Her sisters went to work right out of high school, and re-designed their clothes so that she never went without. They all saved money so that she could go to college, when all of them had longed to. Even so, she grew up a saver - measuring every purchase in terms of value for dollar. It became a lifelong habit.
She was a bobby soxer, who danced away summer nights at the beach club to the strains of the biggest of the big bands - Dorsey, Miller and the rest. She fell in love with Frank Sinatra and Tony Bennett.
At 21 she married that good looking Marine from the next block and embarked on the twin adventures of marriage and motherhood. She left her beloved beach to follow her Marine to Boston and then to Ocracoke, North Carolina. Living with three other couples on the second floor of a "native" home, she cooked in the chicken coop and taught young wives from California to make "southern" fried chicken - but not from those in the coop!
She was 23 when her first child was born - a daughter she could cherish, fight with, and train to be an independent woman like her mother. A son followed, whom she taught to iron his own shirts.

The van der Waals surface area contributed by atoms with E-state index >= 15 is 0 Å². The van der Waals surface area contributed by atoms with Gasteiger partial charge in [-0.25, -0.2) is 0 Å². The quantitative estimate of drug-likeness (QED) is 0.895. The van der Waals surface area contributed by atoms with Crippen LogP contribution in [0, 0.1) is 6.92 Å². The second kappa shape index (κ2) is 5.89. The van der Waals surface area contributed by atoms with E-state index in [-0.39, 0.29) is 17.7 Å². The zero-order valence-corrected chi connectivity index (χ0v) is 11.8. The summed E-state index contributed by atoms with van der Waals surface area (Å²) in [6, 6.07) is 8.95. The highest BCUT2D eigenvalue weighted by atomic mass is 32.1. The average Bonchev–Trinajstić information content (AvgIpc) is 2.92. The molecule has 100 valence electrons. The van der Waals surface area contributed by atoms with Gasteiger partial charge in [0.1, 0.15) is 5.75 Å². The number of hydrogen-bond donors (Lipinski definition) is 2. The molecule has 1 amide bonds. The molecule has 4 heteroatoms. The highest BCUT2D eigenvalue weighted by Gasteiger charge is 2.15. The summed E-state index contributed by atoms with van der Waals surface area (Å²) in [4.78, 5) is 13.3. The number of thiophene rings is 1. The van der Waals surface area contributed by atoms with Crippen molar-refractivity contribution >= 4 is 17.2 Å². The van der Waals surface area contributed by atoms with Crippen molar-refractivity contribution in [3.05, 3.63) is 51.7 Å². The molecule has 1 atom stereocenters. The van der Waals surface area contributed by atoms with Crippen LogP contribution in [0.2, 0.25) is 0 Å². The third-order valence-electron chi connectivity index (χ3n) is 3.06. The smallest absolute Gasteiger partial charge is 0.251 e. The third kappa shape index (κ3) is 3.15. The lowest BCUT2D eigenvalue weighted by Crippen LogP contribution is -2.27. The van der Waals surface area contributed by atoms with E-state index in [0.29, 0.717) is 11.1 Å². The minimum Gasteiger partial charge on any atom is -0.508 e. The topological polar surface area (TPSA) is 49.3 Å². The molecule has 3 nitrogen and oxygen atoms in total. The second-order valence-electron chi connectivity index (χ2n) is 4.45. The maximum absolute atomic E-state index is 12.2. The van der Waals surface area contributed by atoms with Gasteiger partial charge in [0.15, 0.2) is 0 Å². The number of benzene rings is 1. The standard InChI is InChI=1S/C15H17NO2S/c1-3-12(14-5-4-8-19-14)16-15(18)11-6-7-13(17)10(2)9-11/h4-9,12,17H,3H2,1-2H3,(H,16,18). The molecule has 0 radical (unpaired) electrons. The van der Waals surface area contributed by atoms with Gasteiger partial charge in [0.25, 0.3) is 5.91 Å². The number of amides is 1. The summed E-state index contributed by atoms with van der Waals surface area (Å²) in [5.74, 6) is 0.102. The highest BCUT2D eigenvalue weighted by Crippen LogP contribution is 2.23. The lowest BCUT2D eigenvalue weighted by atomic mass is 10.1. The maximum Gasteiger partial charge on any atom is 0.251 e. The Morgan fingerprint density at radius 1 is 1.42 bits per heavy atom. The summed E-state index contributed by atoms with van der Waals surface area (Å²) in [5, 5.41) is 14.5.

In her forties she left the marriage and started a monogramming company. In a few years she was the business manager of a large medical practice - a niche that suited her perfectly and where she stayed for 25 years. In her spare time, she took drawing lessons and was soon painting in oil, watercolors and pastels. Her portraits of children became sought after around town and a favorite endeavor. She sold quite a few.
Following in the tradition of women in her family, she loved to dig her hands in the dirt and produce lovely flowers. Eventually her interest turned to orchids and she built a greenhouse to house the hundreds of specimens she grew. Even when she downsized, she found room for a few hardy cymbidiums and cattleyas to live on her balcony.
In retirement she returned to her beach and married one of the "beach boys" - no, not them. Together they shared their golden years until dementia robbed them of his memory. In her last decade she joined a writing group and flourished. Short stories and essays led to writing a family memoir and an historical novel based on a true family story. She wrote hundreds of manuscripts - not all finished.
Thursday she will join her sisters one last time - on equal footing in her own clothes, not hand-me-downs. She leaves a legacy of independence, creativity and genuine enjoyment of life for her daughter and granddaughters. She will be missed.
Monday's Child is fair of face,
Tuesday's child is full of grace.
Jean, George, Pat, Helen, Margaret, Agnes, Anne, and Nell